After months of tension over the South China Sea, Communist Party general secretary Xi Jinping's meeting with Natsuo Yamaguchi, Japan's envoy and leader of the junior party in the ruling coalition, sends an unmistaken signal that while neither side is persuaded by the other's territorial claim, both realise that escalating confrontations can only make matters worse.
Concurrently, a whiff of fresh air on America's "Asia pivot" strategy was evident during Senator John Kerry's confirmation hearing for his nomination to be secretary of state. At the hearing, he said he was unconvinced of the need for a US "military ramp-up" in Asia and called for fresh thinking in relations with China. In particular, he is conscious of growing Chinese suspicions of an American "containment policy". "You know, the Chinese look at that and say, 'What's the United States doing? They trying to circle us? What's going on?" he was quoted as saying.
These are welcome signs. However, they are unlikely to change the resurgence of Japan's right-wing politics, or the US vigilance over China's intentions as the Asian giant regains its global influence.
According to a recent survey of US public opinion on their country's foreign policy, conducted by the Chicago Council on Global Affairs, most Americans continue to see US leadership as desirable but want a more co-operative stance. Towards China, while they are equally divided between thinking of it mostly as a partner (48 per cent) and mostly a rival (47 per cent), the percentage saying that China is mostly a partner has grown.
China's growing economic clout and muscularity in the South China Sea are, however, a clear concern. Most people (54 per cent) support the shift of military and diplomatic resources towards Asia.
We are likely to see less talk of an "Asian pivot" and more of "rebalancing". However, America's redoubled military and diplomatic ties with China's neighbours are empowering some countries to be more assertive, making America's efforts to rebalance the region more complicated.
A recent Asia Times article, by columnist Francesco Sisci, argues that a "G2" détente between the US and China may be a better approach to regional stability, even though China's response to such an overture has been lukewarm. Professor Hugh White of the Australian National University floats the idea of a "concert of Asia" to avoid a possible "deadly strategic rivalry". America is to partner and share regional power with China, along with India and Japan.
Zbigniew Brzezinski, a doyen in American foreign policy, has advanced a US worldview comprising a "larger West", by embracing Russia and Turkey in an enlarged European Union , and a "complex East", where the US would act as "regional balancer", similar to the role played by Britain in European politics before the early 20th century.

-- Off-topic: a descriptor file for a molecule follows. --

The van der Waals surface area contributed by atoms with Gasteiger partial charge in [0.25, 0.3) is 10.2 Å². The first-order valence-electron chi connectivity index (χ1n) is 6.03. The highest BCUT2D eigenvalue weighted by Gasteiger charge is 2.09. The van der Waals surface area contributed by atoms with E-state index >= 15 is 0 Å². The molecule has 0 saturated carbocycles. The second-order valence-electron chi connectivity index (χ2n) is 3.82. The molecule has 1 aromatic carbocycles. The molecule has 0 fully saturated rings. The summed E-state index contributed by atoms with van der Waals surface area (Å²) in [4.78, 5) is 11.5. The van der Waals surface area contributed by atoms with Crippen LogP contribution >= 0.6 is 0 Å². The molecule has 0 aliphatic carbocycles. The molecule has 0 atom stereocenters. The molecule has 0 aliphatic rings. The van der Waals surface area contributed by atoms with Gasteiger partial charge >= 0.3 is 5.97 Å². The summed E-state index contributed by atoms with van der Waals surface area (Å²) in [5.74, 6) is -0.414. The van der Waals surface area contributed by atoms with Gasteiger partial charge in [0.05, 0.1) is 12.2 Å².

While each of these strategies has merit, they all assume a zero-sum game, which is unlikely to guarantee regional harmony, or stability. Perhaps it's time for some fresh thinking, as Kerry suggests.
First, admittedly, China will have to reform politically, sooner rather than later, as both party and national stability are at risk. It is clear that China remains unconvinced that the Western model of multiparty democracy could safely be copied at home, where circumstances are different.
However, Beijing appears amenable to a raft of reforms in its economy and society, as highlighted in a World Bank report co-authored with the Development Research Centre of China's State Council. These include financial liberalisation, reform of state-owned enterprises, development of a green economy and promotion of civil society. Helping China to deliver on these reforms is likely to transform the country into a more welcome member of the global community, while a "containment" policy is bound to result in the opposite.
Second, as the world has become not only multipolar but much more inter- dependent, it raises the question of whether the traditional thinking of fixed alliances remains fit for purpose. It is conceivable that diverse groupings of states and non-state actors, across ideological or political divides, could co-operate on an ad hoc basis to address common problems. These include climate change, resource depletion, water scarcity, poverty alleviation, piracy and terrorism.
On these issues, China has a crucial role to play. By now, it has grown too big and prominent for Deng Xiaoping's old dictum of maintaining a low profile to remain workable.
Third, it is instructive that Senator Kerry also refers to a bigger role for America in Africa, where China's engagement has thrown up important lessons for all. On the one hand, as Deborah Brautigam points out in her book, The Dragon's Gift: The Real Story of China in Africa, emerging from decades of Western aid addiction, many poor African countries have achieved real economic progress, thanks to China's infrastructural investments. On the other hand, China's African footprint has aroused local antagonism against the perceived lack of social responsibility, including encroachment of local informal economies, environmental disregard, want of local job creation, and poor labour relations.
Working with China to overcome these problems, perhaps in co-operation with the UN Development Programme and other non-state actors, is likely to yield mutual and common dividends.
No doubt there are many other examples for engagement with China in a similar vein. The Sino-US relationship will define the shape of the 21st century, and a soft-power strategy of partnership to address global issues promises to achieve the ultimate aim of bringing China into a more sustainable and harmonious world order, built on multilateral co-operation instead of confrontation and rivalries. This is what a hard-power pivot or rebalancing strategy is unlikely to deliver.
Andrew K. P. Leung is an international and independent China specialist based in Hong Kong